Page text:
Mouth ulcers are the worst. Here's what to do about them.

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There are many things in life that hurt far more than you expect them to: stubbed toes, paper cuts, ingrown hairs. But all these ailments combined have nothing on the agony caused by mouth ulcers.

It seems ridiculous that something so tiny and well-concealed can inflict such horror, but if you’ve ever suffered from a mouth ulcer even the memory is enough to make your eyes water:

Those nasty little f***ers sores make it near impossible to talk, eat, sneeze, smile, breathe, or even simply exist without wincing. And oh God, don't even get me started on the unique pain of eating citrus fruits, balsamic vinegar or even chocolate when your mouth being terrorised by ulcers. It's the only time chocolate has ever made me cry.

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We can all agree that life is better without mouth ulcers, so here's what you need to know about them.

Um... what are they?

"An ulcer is a lesion characterised by a loss of surface epithelium (the outer layer of skin/gum/mucosa). It usually appears as a whitish to yellow circular or ovular shape often surrounded by a red halo," explains Sydney-based dentist Dr Jenna Cutting.

Ulcers can pop up anywhere in your mouth - your gums, tongue, the roof of your mouth, or inside your lips and cheeks. Regardless of location, they hurt like hell.

What causes ulcers?

Don't bit your lip. Just don't.

Dr Cutting says mouth ulcers can be caused by several factors or events, which fall into four broad categories.

The first is local causes. These can be viral (the cold sore virus and shingles can both trigger mouth ulcers), or related to simple traumas - for instance, accidentally biting your inner cheek, brushing a little too vigorously, or a chemical burn.

There can also be systemic causes, like a reaction to certain drugs, immunosuppression, or gastrointestinal, skin and immune diseases. Certain oral cancers can also manifest as non-healing ulcers on the lower lip.

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The fourth major culprit is Recurrent Apthous Stomatitis (RAS), a common condition that causes episodes of mouth ulcers, and is believed to be related to immune process and genetics. There are 3 forms of this condition, the most common being RAS Minor.

"Usually a [RAS Minor] sufferer will have 2-5 ulcers that are less than one centimetre and heal within 10-14 days with no scar - they have a whitish yellow base with a red halos. Generally this will start in childhood/adolescence and recur into adulthood," Dr Cutting explains. Stress, fatigue, physical trauma, nutritional deficiencies and food allergies are common triggers for the ulcer episodes in people with RAS.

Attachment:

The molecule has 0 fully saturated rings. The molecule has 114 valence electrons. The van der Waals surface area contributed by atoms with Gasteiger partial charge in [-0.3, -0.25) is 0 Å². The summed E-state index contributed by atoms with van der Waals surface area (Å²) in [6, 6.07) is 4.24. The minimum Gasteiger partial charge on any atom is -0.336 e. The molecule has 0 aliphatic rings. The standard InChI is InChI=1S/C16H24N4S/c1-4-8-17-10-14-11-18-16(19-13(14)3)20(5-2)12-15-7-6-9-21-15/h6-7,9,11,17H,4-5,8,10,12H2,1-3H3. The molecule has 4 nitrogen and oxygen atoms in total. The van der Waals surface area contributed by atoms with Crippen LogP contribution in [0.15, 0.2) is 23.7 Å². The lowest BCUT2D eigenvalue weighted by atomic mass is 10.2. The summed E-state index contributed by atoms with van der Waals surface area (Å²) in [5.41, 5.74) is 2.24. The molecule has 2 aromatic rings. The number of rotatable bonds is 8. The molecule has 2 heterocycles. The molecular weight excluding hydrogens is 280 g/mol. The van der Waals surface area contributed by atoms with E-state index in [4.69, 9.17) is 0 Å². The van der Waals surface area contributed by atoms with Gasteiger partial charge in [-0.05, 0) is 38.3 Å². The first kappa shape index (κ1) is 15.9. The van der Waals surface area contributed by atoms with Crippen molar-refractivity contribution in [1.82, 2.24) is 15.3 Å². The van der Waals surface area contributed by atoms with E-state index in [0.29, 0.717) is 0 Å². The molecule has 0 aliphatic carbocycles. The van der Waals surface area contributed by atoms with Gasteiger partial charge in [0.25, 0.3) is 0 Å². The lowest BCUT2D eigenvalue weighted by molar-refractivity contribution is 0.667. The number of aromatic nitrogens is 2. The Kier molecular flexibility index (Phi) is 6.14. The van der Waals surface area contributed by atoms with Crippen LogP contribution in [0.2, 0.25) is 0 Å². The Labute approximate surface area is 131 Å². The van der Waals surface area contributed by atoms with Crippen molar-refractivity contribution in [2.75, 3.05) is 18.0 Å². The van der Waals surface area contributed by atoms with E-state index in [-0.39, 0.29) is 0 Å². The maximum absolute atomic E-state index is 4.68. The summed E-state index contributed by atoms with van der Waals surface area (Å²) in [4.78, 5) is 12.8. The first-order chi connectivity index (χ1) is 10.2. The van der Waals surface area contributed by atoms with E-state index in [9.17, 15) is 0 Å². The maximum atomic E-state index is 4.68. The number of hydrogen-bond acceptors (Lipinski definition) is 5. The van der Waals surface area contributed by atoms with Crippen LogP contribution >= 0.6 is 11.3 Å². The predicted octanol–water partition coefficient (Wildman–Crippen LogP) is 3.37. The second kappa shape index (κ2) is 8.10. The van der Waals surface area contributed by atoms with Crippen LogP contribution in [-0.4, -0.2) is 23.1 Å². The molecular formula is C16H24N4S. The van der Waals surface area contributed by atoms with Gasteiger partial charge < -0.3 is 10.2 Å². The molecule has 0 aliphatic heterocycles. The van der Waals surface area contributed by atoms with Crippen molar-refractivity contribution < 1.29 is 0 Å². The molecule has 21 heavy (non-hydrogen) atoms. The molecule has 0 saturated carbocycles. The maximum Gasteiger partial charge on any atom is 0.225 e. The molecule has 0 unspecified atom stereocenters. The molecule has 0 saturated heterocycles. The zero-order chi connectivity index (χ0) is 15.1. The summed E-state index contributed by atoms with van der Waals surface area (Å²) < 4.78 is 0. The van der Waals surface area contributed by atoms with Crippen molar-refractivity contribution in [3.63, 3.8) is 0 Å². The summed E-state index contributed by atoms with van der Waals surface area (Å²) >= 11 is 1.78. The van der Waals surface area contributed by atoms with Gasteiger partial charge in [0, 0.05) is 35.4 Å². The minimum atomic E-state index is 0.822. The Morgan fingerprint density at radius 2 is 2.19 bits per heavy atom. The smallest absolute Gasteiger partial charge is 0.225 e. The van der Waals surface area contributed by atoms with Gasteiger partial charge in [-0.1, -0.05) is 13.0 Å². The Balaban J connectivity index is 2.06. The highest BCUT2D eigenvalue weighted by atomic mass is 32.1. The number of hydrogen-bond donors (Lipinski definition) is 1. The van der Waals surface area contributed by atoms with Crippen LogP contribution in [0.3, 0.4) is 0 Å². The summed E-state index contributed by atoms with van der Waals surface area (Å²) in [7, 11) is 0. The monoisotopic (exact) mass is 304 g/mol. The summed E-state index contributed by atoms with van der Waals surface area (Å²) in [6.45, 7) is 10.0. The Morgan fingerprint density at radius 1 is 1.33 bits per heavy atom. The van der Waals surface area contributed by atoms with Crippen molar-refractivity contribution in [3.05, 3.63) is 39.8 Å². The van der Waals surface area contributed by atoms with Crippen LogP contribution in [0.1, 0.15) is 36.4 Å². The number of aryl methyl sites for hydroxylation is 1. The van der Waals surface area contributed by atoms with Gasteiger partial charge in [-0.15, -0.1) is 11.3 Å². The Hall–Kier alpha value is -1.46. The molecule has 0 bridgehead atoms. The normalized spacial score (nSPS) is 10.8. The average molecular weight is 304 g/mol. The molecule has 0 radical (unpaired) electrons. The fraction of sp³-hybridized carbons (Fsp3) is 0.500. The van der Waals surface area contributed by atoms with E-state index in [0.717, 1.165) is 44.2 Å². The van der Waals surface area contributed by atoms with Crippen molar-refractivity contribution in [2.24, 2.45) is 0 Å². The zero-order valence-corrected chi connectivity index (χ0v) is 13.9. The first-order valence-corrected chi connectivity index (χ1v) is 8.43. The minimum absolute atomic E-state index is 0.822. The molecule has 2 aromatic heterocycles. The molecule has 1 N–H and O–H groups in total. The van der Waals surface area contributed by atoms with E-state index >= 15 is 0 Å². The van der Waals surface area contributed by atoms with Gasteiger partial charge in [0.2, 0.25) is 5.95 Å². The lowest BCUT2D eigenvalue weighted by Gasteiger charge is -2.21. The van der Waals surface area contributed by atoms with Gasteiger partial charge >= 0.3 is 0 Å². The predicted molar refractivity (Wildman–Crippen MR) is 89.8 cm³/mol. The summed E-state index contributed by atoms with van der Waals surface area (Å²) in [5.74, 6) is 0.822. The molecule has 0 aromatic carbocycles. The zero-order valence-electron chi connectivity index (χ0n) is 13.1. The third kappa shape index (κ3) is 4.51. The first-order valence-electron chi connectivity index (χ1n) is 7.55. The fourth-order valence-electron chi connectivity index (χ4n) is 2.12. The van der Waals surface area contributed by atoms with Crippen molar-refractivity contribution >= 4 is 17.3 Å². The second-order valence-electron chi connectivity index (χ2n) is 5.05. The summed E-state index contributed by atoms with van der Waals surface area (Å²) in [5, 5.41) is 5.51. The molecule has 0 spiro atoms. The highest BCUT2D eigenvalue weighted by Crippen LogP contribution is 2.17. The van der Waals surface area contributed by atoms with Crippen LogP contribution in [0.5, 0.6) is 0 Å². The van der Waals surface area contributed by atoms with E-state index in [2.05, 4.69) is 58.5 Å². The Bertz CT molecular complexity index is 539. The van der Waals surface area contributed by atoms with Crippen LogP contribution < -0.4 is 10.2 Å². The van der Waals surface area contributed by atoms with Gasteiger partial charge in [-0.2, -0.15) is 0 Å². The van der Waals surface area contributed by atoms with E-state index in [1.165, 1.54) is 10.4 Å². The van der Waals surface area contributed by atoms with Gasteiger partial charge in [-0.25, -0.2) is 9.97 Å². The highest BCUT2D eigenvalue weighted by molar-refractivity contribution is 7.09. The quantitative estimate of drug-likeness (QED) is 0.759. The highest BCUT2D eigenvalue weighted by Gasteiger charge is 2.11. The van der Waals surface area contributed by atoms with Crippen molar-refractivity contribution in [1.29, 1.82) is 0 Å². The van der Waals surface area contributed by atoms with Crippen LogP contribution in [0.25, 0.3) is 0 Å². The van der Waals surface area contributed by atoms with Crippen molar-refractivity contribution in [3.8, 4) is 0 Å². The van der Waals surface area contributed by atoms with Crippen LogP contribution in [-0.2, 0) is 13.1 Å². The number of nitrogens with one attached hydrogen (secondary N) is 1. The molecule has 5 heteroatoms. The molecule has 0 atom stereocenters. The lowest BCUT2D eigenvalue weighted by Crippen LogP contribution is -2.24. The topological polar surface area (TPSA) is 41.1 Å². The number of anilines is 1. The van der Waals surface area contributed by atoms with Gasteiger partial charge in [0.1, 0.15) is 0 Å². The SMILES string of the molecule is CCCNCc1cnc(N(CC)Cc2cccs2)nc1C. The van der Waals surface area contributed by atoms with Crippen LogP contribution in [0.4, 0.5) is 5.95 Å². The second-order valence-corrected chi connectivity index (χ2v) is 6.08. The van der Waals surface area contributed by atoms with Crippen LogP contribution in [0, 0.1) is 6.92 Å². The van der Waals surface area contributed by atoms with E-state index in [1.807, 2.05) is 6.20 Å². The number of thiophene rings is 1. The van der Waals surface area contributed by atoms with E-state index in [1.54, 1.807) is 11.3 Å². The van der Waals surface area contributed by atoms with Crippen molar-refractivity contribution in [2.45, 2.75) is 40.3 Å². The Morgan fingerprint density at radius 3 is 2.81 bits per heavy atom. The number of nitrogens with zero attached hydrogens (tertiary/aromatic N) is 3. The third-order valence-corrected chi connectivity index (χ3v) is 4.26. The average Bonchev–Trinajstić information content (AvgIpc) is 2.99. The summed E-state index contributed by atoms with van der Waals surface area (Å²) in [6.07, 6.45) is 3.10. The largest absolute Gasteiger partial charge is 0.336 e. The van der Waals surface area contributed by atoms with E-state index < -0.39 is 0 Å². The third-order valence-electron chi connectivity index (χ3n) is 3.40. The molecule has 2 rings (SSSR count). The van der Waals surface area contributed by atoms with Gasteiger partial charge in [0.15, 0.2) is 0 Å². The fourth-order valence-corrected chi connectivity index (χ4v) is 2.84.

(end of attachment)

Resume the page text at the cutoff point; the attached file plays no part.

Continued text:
What can I do?

The annoying thing about having a sore inside your mouth is that you can't simply whack a Band-aid on it and go about your life. You've got to live with it as it heals. Ulcers can heal themselves within a few days - in that time, keeping your mouth clean, brushing your teeth gently, drinking lots of fluids and avoiding spicy or acidic foods can help you manage the symptoms (and minimise the pain).

Also - where possible, avoid accidentally sinking your teeth into your ulcer. I learned that one the hard way. Good times.

Treatment-wise, Dr Cutting says the best approach is to address any factors that predispose you to ulcers in the first place.

"In some cases, zinc and vitamin B12 /iron supplements can help, and in traumatic ulcers a salt water or saline mouth rinse can help," she explains. Mouth rinses containing chlorhexidine or benzydamine can also be used short-term, but they do have side effects.

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In really severe cases, topical corticosteroids can be used - but you'll need a prescription for these. Dr Cutting says as corticosteroids have a long list of side effects, so it's better to consider them a last resort.

Prevention strategies

Prevention is better than eye-watering pain, friends. Maintaining your oral hygiene (you know the drill - brushing twice a day, flossing, regularly rinsing out your mouth...) is an important step in keeping your mouth clean, happy and hopefully ulcer-free. It'll also ensure there aren't any food particles hanging around in your mouth that might trigger a sore.

Also, if you know there are foods that irritate your mouth - like particularly spicy or acidic items - it's a good idea to avoid them where you can.

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 See a doctor if...

Although mouth ulcers are generally harmless and will usually heal within a week or two, Dr Cutting says they can require medical attention in some circumstances.

"Ulcers that persist for longer than three weeks need proper medical examination and testing for oral cancer," she recommends. Similarly, if ulcers are accompanied by symptoms like fever, malaise, diarrhoea or abdominal pain, or they're appearing in other parts of the body like the eyes, skin or genitals, it's important to see a doctor. These symptoms could indicate a systemic condition.

"Another reason to see the dentist or doctor is if the mouth ulcers are large or are interfering with eating or swallowing," Dr Cutting adds.

Do you suffer from mouth ulcers? How do you treat them?

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